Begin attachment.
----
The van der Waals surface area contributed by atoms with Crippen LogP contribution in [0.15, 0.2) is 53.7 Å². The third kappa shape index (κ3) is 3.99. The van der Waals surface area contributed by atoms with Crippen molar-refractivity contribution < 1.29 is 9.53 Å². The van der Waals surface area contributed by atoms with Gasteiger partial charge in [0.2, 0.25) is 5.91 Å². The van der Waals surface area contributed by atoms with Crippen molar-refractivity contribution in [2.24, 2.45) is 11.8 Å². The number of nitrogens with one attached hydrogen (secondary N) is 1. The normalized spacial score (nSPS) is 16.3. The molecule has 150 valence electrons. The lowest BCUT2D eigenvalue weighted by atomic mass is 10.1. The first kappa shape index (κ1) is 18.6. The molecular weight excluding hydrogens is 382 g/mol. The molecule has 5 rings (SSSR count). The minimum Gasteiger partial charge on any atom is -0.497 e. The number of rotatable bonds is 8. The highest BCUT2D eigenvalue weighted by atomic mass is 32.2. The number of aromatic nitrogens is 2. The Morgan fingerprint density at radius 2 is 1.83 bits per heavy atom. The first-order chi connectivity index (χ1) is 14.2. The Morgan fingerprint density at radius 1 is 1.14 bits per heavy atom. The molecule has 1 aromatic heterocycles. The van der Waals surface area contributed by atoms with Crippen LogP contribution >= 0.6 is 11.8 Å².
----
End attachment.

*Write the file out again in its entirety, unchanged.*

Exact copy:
The van der Waals surface area contributed by atoms with Crippen LogP contribution in [0.15, 0.2) is 53.7 Å². The third kappa shape index (κ3) is 3.99. The van der Waals surface area contributed by atoms with Crippen molar-refractivity contribution < 1.29 is 9.53 Å². The van der Waals surface area contributed by atoms with Gasteiger partial charge in [0.2, 0.25) is 5.91 Å². The van der Waals surface area contributed by atoms with Crippen molar-refractivity contribution in [2.24, 2.45) is 11.8 Å². The number of nitrogens with one attached hydrogen (secondary N) is 1. The normalized spacial score (nSPS) is 16.3. The molecule has 150 valence electrons. The lowest BCUT2D eigenvalue weighted by atomic mass is 10.1. The first kappa shape index (κ1) is 18.6. The molecular weight excluding hydrogens is 382 g/mol. The molecule has 5 rings (SSSR count). The minimum Gasteiger partial charge on any atom is -0.497 e. The number of rotatable bonds is 8. The highest BCUT2D eigenvalue weighted by atomic mass is 32.2. The number of aromatic nitrogens is 2. The Morgan fingerprint density at radius 2 is 1.83 bits per heavy atom. The first-order chi connectivity index (χ1) is 14.2. The Morgan fingerprint density at radius 1 is 1.14 bits per heavy atom. The molecule has 1 aromatic heterocycles. The van der Waals surface area contributed by atoms with Crippen LogP contribution >= 0.6 is 11.8 Å².